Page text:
Immediately from behind the wheel it’s apparent this is the most refined of this quartet – due in part to the petrol V8, but also because of general cabin quietness and a more composed suspension.
The floor-mounted gated shift is less truck-like, as is the steering and ride quality. It’s not often you’d nominate a Toyota as the sportiest and most accomplished vehicle in the bends – although it’s still very much a HiLux on steroids.
But not everything has worked in the switch from left to right-hand-drive, although it’s not entirely unwarranted. After all, if you and the Speaker of the House are driving somewhere and the Sync button is pushed on the climate control to decide the temperature, it’s more likely to be dictated from the passenger’s side anyway.
The absence of a diesel might mean a nice soundtrack, but the fuel consumption sits in the mid-teens before any towing duties are undertaken, which would likely send the fuel-use numbers skyrocketing.
The Tundra has decent exterior mirrors (it also has blindspot warning) but the mirrors are not up to those of the Ford.
A nice touch if you talk to your dog, or feel the need to put someone else in the tray, is the ability of the rear window to fully retract – perhaps if you added the TRD exhausts from the accessory package the soundtrack might be even better.
Ride quality is not as ruffled as the other three, no mean feat given it has rear leaf springs. The switch to right-hand-drive didn’t extend to the grab handles on the A-pillar and above the door aperture, which have remained for the driver and left the passenger bereft of any access assistance.
Nothing this big has been seen on Aussie roads with a Holden badge (although its Suburban cousin was involved in a brief flirtation with Aussie SUV buyers), but the Chevrolet Silverado is sporadically spied on local roads having been converted to right-hand drive.
With Performax International now granted full volume import status, you can expect to see more on the roads, as the GM monster – which has production in Mexico and the US – unleashes its 6.6-litre turbodiesel V8 offering 296 kW and 1037 Nm via a six-speed automatic.
The Chevy lays claim to a 4.5-tonne braked towing capacity rating, with a GCM of 11.1 tonnes when sitting on single rear wheels, or 13.6 tonnes on dual rear wheels.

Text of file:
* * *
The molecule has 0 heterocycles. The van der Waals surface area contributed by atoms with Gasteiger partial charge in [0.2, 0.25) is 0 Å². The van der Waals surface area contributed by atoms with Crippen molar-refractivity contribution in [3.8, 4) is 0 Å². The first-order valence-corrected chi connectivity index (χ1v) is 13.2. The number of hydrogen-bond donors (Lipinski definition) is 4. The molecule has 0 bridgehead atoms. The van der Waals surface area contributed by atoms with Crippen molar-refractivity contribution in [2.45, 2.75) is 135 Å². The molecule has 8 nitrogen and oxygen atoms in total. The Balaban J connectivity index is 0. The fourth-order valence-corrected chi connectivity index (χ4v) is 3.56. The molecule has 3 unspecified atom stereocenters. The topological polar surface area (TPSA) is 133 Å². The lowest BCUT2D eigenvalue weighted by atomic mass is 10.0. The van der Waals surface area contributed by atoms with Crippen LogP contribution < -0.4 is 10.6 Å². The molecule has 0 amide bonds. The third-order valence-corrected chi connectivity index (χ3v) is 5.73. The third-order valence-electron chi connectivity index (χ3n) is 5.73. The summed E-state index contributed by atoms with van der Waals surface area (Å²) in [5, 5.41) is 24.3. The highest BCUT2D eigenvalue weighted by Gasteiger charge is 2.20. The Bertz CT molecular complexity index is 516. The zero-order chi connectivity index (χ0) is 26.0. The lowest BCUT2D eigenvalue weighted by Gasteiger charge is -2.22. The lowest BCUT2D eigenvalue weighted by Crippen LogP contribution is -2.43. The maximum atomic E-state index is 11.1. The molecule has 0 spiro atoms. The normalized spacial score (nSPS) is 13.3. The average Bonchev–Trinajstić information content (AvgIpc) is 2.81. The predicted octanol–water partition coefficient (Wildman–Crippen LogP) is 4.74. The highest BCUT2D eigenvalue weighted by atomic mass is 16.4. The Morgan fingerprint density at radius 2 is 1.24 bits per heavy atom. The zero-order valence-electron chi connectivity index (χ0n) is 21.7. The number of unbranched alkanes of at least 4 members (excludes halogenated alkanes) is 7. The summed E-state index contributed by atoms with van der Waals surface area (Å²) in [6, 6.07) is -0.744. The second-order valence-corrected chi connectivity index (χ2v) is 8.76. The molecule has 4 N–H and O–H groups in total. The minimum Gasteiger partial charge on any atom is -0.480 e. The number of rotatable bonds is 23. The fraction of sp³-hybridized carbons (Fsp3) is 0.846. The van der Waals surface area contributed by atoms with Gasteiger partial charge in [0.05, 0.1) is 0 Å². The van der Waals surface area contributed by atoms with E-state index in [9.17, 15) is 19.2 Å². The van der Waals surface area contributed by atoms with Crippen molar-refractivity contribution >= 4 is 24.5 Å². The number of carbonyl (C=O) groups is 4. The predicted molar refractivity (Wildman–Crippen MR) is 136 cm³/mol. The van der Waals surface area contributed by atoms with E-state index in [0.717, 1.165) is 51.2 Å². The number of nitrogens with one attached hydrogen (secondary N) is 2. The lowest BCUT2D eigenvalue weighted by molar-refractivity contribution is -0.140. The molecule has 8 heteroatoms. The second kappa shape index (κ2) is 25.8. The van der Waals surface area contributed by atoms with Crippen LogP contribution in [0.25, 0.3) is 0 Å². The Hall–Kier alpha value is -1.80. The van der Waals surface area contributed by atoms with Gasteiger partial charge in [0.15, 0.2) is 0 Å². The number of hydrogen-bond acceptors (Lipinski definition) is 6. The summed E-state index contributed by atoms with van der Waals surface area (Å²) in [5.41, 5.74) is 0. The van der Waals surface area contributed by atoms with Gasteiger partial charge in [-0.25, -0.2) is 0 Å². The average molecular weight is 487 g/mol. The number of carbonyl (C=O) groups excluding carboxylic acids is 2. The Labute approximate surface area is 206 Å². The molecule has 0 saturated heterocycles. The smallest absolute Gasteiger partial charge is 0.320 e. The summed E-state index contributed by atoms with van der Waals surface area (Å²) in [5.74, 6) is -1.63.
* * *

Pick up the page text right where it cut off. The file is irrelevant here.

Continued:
Among its arsenal are a damped and lift-assisted rear tailgate, a good-quality Bose USB and Bluetooth-equipped sound system, leather trim, stability and trailer sway control and tyre pressure monitoring.
The surprise packet of this group, the Silverado impresses for its refinement relative to the Ford and Dodge, although it falls short of the Tundra.
With more characterful looks than the Toyota, but not quite up to the chunky truck muscular looks of the Dodge or Ford, it makes up for it from behind the wheel.
Steering that’s not vague, and with almost enough weight and suspension that feels planted and composed, it needs much of its long-travel throttle involved before there’s serious action, but it does do the job once summoned.
Fuel use in the 12s was down on the other pickups, with the bonus of reduced emissions by way of the SCR system using AdBlue to clean up the exhaust.
A 2500HD Z71 Off Road model, it rides on leaf springs under the rump with torsion bar front end, but it combines to good effect, demonstrating that rear coils aren’t always a better option for such machinery.
All of these vehicles do deliver a body-on-frame “jiggle” over smaller road imperfections, and, while the Toyota is the most refined, the Chev does an admirable job of covering ground without feeling completely disconnected from the road.
The cabin is commodious, and overall is one of the more cohesive interior packages, although the otherwise-comfortable (if low-set) rear seating is let down by the absence of rear vents.